The news was full of headlines and articles in the weeks after this year's World Economic Forum (WEF) meeting in Davos. The event inspires mixed opinions and sentiment around this event, but regardless of where one stands on the event itself, it is universally acknowledged the event offers a glimpse into key topics that may affect organizations in the near future.
The WEF is a Swiss-based not-for-profit organization established in 1971. As an independent organization, WEF brings a multistakeholder point of view by engaging political, business, cultural and societal leaders to shape global, regional and industry agendas. As part of its mission, WEF believes “progress happens by bringing together people from all walks of life who have the drive and the influence to make positive change.”
One of the primary ways the WEF achieves this is by holding four annual meetings, the first of which takes place in Davos Klosters, Switzerland, and is often referred to simply as “Davos.” This year’s meeting took place Jan. 16-20, 2023, and had a record attendance of over 2,600 leaders. It included more than 300 sessions on various topics such as the climate and energy crisis, emerging technologies, and predictions for a global recession and the future of work.
Davos has a reputation for affirming trends and providing insightful information on present and future developments, specific to evolving industries, innovative topics and environmental, social and governance (ESG) initiatives. Organizations can gather insight and action steps for how to strategically prepare and adapt for the future.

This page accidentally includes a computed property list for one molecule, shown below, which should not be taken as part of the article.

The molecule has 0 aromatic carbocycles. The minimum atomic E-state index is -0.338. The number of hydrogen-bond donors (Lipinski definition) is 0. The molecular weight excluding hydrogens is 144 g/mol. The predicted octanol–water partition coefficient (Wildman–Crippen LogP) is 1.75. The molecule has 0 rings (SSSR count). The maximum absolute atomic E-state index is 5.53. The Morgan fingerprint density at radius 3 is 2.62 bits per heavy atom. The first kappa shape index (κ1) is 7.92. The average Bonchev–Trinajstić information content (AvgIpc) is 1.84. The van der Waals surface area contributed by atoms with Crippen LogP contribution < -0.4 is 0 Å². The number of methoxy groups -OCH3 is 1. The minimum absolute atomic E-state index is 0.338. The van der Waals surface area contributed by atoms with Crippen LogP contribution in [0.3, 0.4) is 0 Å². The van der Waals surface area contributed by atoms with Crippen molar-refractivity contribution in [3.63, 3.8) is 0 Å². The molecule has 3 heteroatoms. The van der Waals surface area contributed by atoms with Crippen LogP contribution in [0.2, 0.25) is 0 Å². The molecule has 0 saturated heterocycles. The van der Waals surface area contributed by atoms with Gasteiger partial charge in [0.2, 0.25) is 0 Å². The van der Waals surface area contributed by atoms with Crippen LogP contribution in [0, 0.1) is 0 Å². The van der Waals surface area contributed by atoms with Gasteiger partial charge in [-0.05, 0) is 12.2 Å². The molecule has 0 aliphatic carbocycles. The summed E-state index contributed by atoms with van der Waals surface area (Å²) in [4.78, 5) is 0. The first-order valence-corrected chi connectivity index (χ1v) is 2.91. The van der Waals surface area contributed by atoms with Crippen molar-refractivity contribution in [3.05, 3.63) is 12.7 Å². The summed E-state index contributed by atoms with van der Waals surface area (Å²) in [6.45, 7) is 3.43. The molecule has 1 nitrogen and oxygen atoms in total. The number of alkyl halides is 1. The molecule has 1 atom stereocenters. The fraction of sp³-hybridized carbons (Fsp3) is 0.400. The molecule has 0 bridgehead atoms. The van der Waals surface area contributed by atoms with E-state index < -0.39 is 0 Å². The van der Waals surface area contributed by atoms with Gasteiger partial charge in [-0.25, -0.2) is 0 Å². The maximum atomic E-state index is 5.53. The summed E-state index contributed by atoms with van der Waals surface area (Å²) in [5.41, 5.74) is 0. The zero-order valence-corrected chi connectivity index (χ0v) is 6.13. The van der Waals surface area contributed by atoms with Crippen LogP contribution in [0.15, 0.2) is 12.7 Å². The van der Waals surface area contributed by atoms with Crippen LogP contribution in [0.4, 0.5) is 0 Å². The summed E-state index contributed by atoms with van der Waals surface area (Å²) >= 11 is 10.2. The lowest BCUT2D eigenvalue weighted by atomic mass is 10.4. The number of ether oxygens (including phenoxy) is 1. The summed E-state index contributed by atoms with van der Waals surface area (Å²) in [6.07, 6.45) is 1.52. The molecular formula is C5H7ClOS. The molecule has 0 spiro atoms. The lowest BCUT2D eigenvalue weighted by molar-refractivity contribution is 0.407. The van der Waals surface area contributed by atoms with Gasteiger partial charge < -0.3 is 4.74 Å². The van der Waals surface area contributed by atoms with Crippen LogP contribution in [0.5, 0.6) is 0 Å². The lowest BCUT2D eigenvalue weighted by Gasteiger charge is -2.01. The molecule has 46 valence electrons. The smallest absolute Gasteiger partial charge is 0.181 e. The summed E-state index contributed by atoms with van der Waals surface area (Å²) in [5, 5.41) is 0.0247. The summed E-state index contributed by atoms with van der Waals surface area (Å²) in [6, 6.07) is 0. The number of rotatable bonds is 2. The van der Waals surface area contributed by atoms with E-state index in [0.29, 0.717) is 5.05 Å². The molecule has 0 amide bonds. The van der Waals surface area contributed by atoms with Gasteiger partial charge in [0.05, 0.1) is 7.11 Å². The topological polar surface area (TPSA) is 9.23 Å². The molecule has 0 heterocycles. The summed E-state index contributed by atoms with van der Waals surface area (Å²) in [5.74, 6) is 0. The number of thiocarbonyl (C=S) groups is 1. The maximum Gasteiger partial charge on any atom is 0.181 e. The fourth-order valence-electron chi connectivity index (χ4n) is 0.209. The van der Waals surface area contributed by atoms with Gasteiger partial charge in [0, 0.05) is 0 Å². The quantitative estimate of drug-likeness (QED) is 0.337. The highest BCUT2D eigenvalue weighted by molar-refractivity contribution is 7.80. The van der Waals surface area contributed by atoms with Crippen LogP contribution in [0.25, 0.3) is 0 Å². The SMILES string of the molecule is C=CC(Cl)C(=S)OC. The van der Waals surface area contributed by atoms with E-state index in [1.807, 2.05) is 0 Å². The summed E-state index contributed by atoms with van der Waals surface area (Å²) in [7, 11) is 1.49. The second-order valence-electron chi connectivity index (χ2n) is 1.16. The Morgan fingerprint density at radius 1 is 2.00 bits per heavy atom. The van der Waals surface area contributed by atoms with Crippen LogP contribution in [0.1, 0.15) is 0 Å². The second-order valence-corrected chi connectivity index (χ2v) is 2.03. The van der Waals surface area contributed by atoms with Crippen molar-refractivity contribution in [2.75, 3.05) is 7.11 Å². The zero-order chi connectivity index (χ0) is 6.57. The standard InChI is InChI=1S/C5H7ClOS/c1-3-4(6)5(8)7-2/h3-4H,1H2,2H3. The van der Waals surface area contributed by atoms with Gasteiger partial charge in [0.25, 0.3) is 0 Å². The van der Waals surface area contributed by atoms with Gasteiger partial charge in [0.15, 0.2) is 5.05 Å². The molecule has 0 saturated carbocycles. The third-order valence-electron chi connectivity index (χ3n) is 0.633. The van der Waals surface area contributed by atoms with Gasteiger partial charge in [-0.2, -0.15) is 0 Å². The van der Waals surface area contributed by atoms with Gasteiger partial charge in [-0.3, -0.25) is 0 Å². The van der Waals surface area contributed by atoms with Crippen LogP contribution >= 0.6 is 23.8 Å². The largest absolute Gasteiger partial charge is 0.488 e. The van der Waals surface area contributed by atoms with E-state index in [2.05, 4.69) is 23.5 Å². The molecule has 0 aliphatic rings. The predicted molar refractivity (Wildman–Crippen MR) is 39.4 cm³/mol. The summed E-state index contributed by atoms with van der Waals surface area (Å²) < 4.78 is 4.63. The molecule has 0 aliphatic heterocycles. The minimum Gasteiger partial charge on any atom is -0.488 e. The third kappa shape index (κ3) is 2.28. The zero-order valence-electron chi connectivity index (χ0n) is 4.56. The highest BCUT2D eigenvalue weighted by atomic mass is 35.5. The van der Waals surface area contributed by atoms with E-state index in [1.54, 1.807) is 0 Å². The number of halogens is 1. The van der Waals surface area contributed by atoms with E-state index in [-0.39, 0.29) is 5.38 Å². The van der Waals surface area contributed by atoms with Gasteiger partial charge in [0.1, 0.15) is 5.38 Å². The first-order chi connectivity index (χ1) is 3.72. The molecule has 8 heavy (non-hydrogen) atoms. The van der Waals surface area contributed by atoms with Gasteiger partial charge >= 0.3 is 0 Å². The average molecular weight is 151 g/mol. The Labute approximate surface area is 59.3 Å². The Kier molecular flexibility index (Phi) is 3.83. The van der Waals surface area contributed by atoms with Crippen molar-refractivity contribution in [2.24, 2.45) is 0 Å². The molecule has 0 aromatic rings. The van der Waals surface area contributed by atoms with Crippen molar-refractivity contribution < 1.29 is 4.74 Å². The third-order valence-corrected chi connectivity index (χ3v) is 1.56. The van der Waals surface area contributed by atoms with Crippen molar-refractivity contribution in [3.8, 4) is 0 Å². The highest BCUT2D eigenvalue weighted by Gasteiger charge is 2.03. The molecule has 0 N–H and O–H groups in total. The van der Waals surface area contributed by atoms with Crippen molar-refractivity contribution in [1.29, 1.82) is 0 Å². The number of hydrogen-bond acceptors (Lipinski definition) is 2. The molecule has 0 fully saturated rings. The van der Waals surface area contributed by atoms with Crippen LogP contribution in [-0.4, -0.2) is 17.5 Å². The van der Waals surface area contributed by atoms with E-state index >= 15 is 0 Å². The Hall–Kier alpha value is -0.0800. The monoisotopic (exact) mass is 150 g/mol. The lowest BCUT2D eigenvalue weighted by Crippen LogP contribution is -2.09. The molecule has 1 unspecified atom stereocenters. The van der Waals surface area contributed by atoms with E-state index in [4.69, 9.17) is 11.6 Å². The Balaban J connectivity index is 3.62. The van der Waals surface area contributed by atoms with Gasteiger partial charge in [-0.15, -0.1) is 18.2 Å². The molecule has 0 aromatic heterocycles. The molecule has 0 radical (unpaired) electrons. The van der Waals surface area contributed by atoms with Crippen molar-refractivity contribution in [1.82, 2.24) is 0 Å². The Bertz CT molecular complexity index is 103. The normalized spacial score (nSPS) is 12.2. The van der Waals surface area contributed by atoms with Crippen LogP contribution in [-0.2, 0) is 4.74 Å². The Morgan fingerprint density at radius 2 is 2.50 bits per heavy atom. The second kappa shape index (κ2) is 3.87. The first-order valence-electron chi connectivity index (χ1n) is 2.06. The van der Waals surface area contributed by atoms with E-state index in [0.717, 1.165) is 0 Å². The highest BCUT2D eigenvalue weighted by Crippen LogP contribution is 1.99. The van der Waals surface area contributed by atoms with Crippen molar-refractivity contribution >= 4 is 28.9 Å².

As the 2023 WEF got underway, discussions focused on the global economy, climate change and the conflict in Ukraine. However, by the end of the forum, the digital economy and the rapid technological advancements of the past six months had taken center stage. This shift was driven by the pace at which the digital ecosystem is introducing new technologies, causing world leaders to place a strategic emphasis on these advancements for the future growth of their businesses. The chart below illustrates how industry leaders of high-innovation countries (the United States, China, Japan, Germany and South Korea) view artificial intelligence (AI) as the highest-priority technology for the next decade.
To learn more, the entire Markets of Tomorrow Report 2023 provides in-depth insights into each subcategory.
As global digitization rapidly progresses, Klaus Schwab, the founder of the WEF, describes this acceleration of technology as the Fourth Industrial Revolution. This revolution underpins AI, robotics, the Internet of Things (IoT), quantum computing and their associated segments as the catalysts for the future of technological innovation. Davos spotlighted the digital economy by presenting both short-term technological innovations and long-term strategies with the potential to revolutionize the digital landscape for years to come, some of which are highlighted below:
Each year, the WEF releases a global risk report ahead of the Davos meeting. There is usually a strong correlation between top risks and agenda topics and this year was no exception. More than half of the top 10 short- and long-term risks are environmentally related, with social issues as the next highest category. A few of the key highlights:
The 2023 World Economic Forum meeting provided significant insight into how leaders worldwide view matters surrounding technological innovation and ESG. Through the discussions at Davos, organizations can garner insights on emerging and future themes that warrant thoughtful consideration. Organizations can remain watchful for additional thought leadership to prepare for coming developments that could present both risks and opportunities for their organization.